This is a kerf maker. A tool that is usually used with a table saw to simplify the process of cutting kerfs into wood. Especially helpful, if you want to repeatedly cut kerfs of the same size.
There are a quit a few kerf-makers available here on Thingiverse. Most of them have a similar design and while one maker refers to "the real McCoy" as being the source of inspiration, I found a commercially available one as KM-1 or KM-2 from Bridge City.
Though these designs are sleek and cleverly constructed, I saw - admittedly a pretty tiny - room for improvement: After the first cut you have to turn the kerfmaker bei 180°, then do the second and subsequent cuts → I chose a design that utilizes a big/long handle which makes it very easy to grab and turn the kerfmaker.
What you need
• all five parts printed
• 1 x M6 threaded bar, 57 mm length
• 1 x M6 threaded bar, 33 mm length
• 2 x M6 nut
• 1 x M6 self-locking hex nut
If you want to make bigger kerfs print the "EXTRA WIDE" base and sliding block. You'll then have a maximum kerf width of about 63mm.
How to assemble
• Put a hex nut into the hole on the flipside of the sliding block. Glue it, if it's to loose.
• Glue a hex nut into one hole of the small knob and a self-locking hex nut into the other one.
NB1: The holes have different depths to accommodate the different heights of a normal nut and a self-locking nut (which is, usually, higher).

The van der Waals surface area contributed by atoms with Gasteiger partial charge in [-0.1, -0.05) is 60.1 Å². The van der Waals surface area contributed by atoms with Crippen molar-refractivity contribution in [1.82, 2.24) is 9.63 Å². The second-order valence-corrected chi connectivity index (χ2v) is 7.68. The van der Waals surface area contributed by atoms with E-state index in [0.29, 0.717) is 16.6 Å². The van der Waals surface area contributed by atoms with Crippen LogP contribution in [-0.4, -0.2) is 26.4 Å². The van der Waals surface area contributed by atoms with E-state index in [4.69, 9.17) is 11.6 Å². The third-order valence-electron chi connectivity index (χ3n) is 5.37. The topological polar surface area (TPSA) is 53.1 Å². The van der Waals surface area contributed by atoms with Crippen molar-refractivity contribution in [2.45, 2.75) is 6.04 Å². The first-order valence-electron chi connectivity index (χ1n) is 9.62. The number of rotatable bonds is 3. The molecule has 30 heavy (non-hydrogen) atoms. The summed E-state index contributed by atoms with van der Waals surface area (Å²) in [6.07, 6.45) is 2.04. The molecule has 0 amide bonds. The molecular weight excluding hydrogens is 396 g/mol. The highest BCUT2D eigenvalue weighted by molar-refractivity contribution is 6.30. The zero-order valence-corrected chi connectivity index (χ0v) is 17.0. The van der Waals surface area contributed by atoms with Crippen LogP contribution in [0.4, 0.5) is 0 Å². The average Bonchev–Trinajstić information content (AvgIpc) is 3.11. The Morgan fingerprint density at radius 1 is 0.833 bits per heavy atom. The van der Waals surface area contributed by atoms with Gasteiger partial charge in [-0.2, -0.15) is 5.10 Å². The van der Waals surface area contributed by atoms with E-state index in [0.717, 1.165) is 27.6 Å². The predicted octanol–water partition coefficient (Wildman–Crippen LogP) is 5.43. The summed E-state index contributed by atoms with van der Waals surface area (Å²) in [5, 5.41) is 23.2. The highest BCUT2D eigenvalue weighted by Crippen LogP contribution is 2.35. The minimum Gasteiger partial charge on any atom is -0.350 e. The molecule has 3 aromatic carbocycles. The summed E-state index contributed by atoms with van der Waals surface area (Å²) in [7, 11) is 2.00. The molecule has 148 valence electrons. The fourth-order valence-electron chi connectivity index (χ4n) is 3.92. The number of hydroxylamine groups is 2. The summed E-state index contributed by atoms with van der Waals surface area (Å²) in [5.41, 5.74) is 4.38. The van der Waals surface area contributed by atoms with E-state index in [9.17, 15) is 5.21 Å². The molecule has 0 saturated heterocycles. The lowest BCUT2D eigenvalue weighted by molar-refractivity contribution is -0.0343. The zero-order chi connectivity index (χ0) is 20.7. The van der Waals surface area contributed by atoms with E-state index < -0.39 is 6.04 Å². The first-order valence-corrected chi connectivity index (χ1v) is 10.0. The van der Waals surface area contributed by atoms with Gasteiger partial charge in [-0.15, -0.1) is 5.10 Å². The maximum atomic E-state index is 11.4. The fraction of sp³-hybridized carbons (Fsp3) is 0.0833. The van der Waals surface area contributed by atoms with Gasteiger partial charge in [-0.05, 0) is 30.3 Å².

NB2: The self-locking nuts have a job, namely to lock on the threaded bar. While we do want friction, it might be necessary to get the threaded bar more free-moving by removing some plastic from the inside of the self-locking nut. You will have to experiment.
• Glue the 57 mm threaded bar into the blade distance piece.
• Lay the base on a table and put the small knob into the base. I recommend to let the normal nut face the blade distance piece. Less of the threaded bar to screw thru the self-locking nut.
• Stick the blade distance piece's threaded bar through the hole and start screwing it into the small knob. Go on till you come to the end. Then stop.
• Glue the 33 mm threaded bar into the big knob (handle). Take care that the threaded bar is sticking out 19mm.
• Join the sliding block with the base using the big knob (handle).
You can see my Kerfmaker How to use video on YouTube.
If you print this model and use it, you do this on your own risk. I cannot be held responsible if someone or something gets damaged or injured by using this model.
Print the base upside-down so you won't need support. You can lay blade distance block flat on its long side for easier printing.